Escaping Wildcard Characters

There may be times when you want to search for data entries that contain one of SQL’s wildcard characters. In such cases, you can use an escape character which will instruct SQL to ignore the wildcard function of either % or _ and instead interpret them as plain text.

For example, let’s say you know that at least a couple of the users listed in the database have a favorite quote that includes a percentage sign, but you aren’t sure who they are.

You could try running the following query:

  • SELECT user_id, name, quote FROM user_profiles WHERE quote LIKE '%';

However, this query won’t be very helpful. Because the percentage sign serves as a stand-in for any string of characters of any length, it will return every row in the table:

Output+---------+--------+--------------------------------------------------------------------------------------------------------------------------+ | user_id | name   | quote                                                                                                                    | +---------+--------+--------------------------------------------------------------------------------------------------------------------------+ |       1 | Kim    | "Never let the fear of striking out keep you from playing the game." -Babe Ruth                                          | |       2 | Ann    | "The future belongs to those who believe in the beauty of their dreams." -Eleanor Roosevelt                              | |       3 | Phoebe | "100% of the people who give 110% do not understand math." -Demitri Martin                                               | |       4 | Jim    | "Whoever is happy will make others happy too." -Anne Frank                                                               | |       5 | Timi   | "It is better to fail in originality than to succeed in imitation." -Herman Melville                                     | |       6 | Taeko  | "You miss 100% of the shots you don't take." -Wayne Gretzky                                                              | |       7 | Irma   | "You have brains in your head. You have feet in your shoes. You can steer yourself any direction you choose." -Dr. Seuss | |       8 | Iris   | "You will face many defeats in life, but never let yourself be defeated." -Maya Angelou                                  | +---------+--------+--------------------------------------------------------------------------------------------------------------------------+ 8 rows in set (0.00 sec)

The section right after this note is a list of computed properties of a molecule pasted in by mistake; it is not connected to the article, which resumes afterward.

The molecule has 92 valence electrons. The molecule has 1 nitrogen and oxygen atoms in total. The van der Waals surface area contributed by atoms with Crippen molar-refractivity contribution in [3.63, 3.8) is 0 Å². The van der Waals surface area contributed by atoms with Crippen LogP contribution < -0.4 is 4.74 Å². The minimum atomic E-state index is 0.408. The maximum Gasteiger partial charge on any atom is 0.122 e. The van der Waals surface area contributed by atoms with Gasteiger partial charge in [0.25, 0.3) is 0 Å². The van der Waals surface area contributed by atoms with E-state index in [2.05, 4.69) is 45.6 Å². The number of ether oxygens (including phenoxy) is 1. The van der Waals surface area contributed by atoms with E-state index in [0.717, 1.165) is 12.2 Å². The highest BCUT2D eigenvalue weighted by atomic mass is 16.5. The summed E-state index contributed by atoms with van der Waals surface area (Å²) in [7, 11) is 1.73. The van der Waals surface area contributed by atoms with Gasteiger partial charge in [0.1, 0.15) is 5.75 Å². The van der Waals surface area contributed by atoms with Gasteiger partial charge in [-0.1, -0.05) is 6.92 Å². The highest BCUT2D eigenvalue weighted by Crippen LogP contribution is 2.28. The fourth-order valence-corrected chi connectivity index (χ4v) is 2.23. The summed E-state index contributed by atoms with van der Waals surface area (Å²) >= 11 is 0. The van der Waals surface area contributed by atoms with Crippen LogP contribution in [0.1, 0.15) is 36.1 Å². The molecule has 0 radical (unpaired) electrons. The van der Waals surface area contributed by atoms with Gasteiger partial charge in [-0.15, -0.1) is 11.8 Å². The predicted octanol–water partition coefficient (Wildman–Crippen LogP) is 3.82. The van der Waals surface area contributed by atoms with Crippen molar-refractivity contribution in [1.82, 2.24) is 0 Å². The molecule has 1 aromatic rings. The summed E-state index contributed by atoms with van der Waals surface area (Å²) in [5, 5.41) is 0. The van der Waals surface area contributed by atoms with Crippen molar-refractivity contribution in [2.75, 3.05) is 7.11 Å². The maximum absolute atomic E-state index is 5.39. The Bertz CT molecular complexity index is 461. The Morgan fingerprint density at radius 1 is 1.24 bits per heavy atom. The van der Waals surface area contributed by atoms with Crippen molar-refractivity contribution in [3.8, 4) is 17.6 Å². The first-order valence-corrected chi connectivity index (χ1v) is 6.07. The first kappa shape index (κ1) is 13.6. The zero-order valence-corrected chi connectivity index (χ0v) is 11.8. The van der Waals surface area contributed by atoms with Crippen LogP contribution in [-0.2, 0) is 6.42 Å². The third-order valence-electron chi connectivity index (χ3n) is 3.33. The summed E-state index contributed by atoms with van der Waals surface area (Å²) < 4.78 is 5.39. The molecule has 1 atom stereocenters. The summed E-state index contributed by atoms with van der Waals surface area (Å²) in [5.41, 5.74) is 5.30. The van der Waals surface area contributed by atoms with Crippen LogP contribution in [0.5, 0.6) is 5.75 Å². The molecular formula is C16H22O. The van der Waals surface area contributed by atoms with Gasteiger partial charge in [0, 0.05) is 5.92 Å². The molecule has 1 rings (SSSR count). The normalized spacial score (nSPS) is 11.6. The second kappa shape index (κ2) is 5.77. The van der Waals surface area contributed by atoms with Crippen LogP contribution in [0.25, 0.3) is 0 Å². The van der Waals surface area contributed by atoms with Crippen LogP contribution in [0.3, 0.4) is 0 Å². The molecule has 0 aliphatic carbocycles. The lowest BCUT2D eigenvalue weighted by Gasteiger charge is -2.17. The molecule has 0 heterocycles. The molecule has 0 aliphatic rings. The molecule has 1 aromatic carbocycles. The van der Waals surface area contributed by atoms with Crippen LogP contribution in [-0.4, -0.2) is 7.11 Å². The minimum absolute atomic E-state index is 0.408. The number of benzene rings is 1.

To escape the percentage sign, you can precede it with a backslash (), MySQL’s default escape character:

  • SELECT * FROM user_profiles WHERE quote LIKE '%';

However, this query won’t be helpful either, since it specifies that the contents of the quote column should only consist of a percentage sign. Hence, the result set will be empty:

OutputEmpty set (0.00 sec) 

To correct this, you’d need to include percentage sign wildcards at the beginning and end of the search pattern following the LIKE operator:

  • SELECT user_id, name, quote FROM user_profiles WHERE quote LIKE '%%%';
Output+---------+--------+----------------------------------------------------------------------------+ | user_id | name   | quote                                                                      | +---------+--------+----------------------------------------------------------------------------+ |       3 | Phoebe | "100% of the people who give 110% do not understand math." -Demitri Martin | |       6 | Taeko  | "You miss 100% of the shots you don't take." -Wayne Gretzky                | +---------+--------+----------------------------------------------------------------------------+ 2 rows in set (0.00 sec) 

In this query, the backslash only escapes the second percentage sign, while the first and third ones are still acting as wildcards. Thus, this query will return every row whose quote column includes at least one percentage sign.

Note that you can also define custom escape characters with the ESCAPE clause, as in the following example:

  • SELECT user_id, name, email FROM user_profiles WHERE email LIKE '%@_%' ESCAPE '@';
Output+---------+--------+----------------------------+ | user_id | name   | email                      | +---------+--------+----------------------------+ |       1 | Kim    | [email protected]        | |       3 | Phoebe | [email protected]     | |       4 | Jim    | [email protected]          | |       5 | Timi   | [email protected]      | |       7 | Irma   | [email protected] | +---------+--------+----------------------------+ 5 rows in set (0.00 sec) 

This query defines the @ sign as an escape character, and returns every row whose email column contains at least one underscore. If you were to remove the ESCAPE clause, the query would return every row from the table, since each of them contain at least one @ sign.

Conclusion

By reading this guide, you learned how to use and escape wildcards SQL-based databases. The commands outlined here should work on any database management system that uses SQL. Keep in mind that every SQL database uses its own unique implementation of the language, so you should consult your DBMS’s official documentation for a more complete description of each command and their full sets of options.

If you’d like to learn more about working with SQL, we encourage you to check out the other tutorials in this series on How To Use SQL.